Forgot your password?
typodupeerror
Wireless Networking Iphone Apple

Inside Apple's Anechoic Testing Chambers 229

Posted by Soulskill
from the pointy-walls dept.
As part of Apple's press conference on Friday, they mentioned their state-of-the-art testing facilities and released a brief video showing some of their anechoic chambers. They later invited journalists on a tour of the rooms and explained some of the experimentation process. Quoting: "There are four stages. The first is a passive test to study the form factor of the device they want to create. The second stage is what Caballero calls the 'junk in the trunk' stage. Apple puts the wireless components inside of the form factor and puts them in these chambers. The third part involves studying the device in one of these chambers but with human or dummy subjects. And the fourth part is a field test, done in vans that drive around various cities monitoring the device's signal the entire time (both with real people and with dummies). ... The most interesting of these rooms was one that Caballero called 'Stargate.' Why? Because, well, it looks like it belongs in the movie/TV series Stargate. Inside this room, there's a giant ring that a human sits on a raised chair in the center of. This chair slowly rotates around as signals are passed around the entire outer circle. This creates a 360 degree test area. I was told this room is completely safe for humans. And people typically spend 40 minutes in there at a time for testing. By comparison, devices can stay in the other anechoic chambers for up to 24 hours at a time. ... We then went into a room that contained fake heads."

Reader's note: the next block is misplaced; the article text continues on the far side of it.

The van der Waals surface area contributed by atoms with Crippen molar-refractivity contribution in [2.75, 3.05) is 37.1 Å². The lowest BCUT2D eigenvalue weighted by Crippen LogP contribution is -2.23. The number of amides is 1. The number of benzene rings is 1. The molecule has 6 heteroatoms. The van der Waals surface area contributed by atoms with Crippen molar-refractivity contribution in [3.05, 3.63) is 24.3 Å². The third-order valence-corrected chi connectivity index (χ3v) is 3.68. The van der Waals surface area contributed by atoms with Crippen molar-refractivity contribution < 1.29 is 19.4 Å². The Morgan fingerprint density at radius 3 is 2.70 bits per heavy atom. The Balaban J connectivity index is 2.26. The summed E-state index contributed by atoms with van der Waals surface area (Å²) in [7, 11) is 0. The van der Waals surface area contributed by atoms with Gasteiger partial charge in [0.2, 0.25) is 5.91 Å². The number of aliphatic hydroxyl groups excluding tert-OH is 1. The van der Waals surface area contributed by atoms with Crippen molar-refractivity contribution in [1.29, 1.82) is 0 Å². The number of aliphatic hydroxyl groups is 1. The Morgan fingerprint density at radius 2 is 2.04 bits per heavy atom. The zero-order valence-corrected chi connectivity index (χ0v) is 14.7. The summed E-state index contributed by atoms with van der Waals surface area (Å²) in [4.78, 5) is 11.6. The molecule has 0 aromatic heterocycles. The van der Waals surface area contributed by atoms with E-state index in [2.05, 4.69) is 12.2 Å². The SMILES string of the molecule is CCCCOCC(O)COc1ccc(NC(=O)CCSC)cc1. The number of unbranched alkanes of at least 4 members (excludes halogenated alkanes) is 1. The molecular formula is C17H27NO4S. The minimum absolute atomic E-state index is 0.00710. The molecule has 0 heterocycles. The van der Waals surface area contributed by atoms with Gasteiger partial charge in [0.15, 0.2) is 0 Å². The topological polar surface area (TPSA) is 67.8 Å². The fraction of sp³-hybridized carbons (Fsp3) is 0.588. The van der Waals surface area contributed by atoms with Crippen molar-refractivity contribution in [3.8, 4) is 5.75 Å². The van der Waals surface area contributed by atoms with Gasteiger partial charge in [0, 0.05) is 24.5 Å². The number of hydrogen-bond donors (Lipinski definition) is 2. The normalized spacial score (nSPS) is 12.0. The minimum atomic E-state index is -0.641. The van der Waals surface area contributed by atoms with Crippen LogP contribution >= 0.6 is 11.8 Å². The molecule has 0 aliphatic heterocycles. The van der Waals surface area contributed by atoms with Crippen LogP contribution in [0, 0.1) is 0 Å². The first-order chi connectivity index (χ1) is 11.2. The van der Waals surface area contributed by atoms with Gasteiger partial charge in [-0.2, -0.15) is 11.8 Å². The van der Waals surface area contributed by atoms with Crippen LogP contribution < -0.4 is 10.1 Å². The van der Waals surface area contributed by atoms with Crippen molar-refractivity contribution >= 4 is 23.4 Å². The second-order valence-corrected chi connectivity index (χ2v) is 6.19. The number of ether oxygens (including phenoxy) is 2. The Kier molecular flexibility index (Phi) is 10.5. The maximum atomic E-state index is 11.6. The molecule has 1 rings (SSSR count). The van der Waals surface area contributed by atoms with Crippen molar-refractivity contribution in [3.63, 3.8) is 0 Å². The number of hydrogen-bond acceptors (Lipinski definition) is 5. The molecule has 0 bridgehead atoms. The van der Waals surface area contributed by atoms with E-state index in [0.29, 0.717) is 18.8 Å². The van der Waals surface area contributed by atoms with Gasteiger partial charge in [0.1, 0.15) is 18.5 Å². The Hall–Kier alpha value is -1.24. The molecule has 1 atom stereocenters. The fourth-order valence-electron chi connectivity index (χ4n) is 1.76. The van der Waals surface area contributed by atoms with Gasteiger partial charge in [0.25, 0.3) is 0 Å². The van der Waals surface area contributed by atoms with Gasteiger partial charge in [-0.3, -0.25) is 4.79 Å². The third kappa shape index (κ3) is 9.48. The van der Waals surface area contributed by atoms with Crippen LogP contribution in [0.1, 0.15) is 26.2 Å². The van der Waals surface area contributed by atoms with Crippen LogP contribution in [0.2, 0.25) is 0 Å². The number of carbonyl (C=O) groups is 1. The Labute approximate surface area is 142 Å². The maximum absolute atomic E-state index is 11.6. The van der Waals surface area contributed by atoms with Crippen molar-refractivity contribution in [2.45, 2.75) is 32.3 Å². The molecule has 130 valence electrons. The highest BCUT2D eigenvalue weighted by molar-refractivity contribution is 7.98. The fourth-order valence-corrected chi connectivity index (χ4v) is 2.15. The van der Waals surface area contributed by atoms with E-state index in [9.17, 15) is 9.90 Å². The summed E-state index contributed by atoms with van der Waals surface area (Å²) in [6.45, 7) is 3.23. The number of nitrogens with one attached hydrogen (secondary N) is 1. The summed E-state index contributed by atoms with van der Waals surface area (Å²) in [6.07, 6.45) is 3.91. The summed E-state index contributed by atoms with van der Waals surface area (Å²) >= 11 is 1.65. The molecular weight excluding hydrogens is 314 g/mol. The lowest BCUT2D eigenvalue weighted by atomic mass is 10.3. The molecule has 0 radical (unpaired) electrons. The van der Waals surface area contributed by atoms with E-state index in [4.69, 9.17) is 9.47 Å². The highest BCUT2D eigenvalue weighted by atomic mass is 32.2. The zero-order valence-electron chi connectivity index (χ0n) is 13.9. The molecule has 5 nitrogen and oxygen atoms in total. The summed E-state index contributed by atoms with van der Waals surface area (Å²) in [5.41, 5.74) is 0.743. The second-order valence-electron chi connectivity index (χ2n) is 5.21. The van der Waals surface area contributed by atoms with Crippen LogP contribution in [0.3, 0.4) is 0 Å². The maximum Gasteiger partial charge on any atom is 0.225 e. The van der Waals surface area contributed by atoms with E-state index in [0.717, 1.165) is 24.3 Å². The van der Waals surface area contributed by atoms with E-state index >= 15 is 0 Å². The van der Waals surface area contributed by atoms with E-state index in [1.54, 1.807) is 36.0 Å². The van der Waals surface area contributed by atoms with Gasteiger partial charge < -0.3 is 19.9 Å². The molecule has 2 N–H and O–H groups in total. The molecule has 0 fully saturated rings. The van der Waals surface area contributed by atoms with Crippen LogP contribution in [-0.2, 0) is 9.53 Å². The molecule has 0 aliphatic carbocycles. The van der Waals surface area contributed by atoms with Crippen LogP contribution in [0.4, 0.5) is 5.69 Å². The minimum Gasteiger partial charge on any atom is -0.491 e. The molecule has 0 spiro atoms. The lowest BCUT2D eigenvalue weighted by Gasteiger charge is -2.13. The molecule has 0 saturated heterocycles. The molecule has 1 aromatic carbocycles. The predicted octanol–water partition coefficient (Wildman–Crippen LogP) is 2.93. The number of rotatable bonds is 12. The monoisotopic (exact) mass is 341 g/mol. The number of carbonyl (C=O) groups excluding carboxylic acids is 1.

This discussion has been archived. No new comments can be posted.

Inside Apple's Anechoic Testing Chambers

Comments Filter:
  • Mind the gap (Score:4, Insightful)

    by Anonymous Coward on Sunday July 18, 2010 @09:57AM (#32942416)

    And nowhere do I read a description of the simulated conductive hands covering the antenna gap. Might they have failed to consider one key variable to test for?

  • Re:So what? (Score:5, Insightful)

    by xouumalperxe (815707) on Sunday July 18, 2010 @10:05AM (#32942462)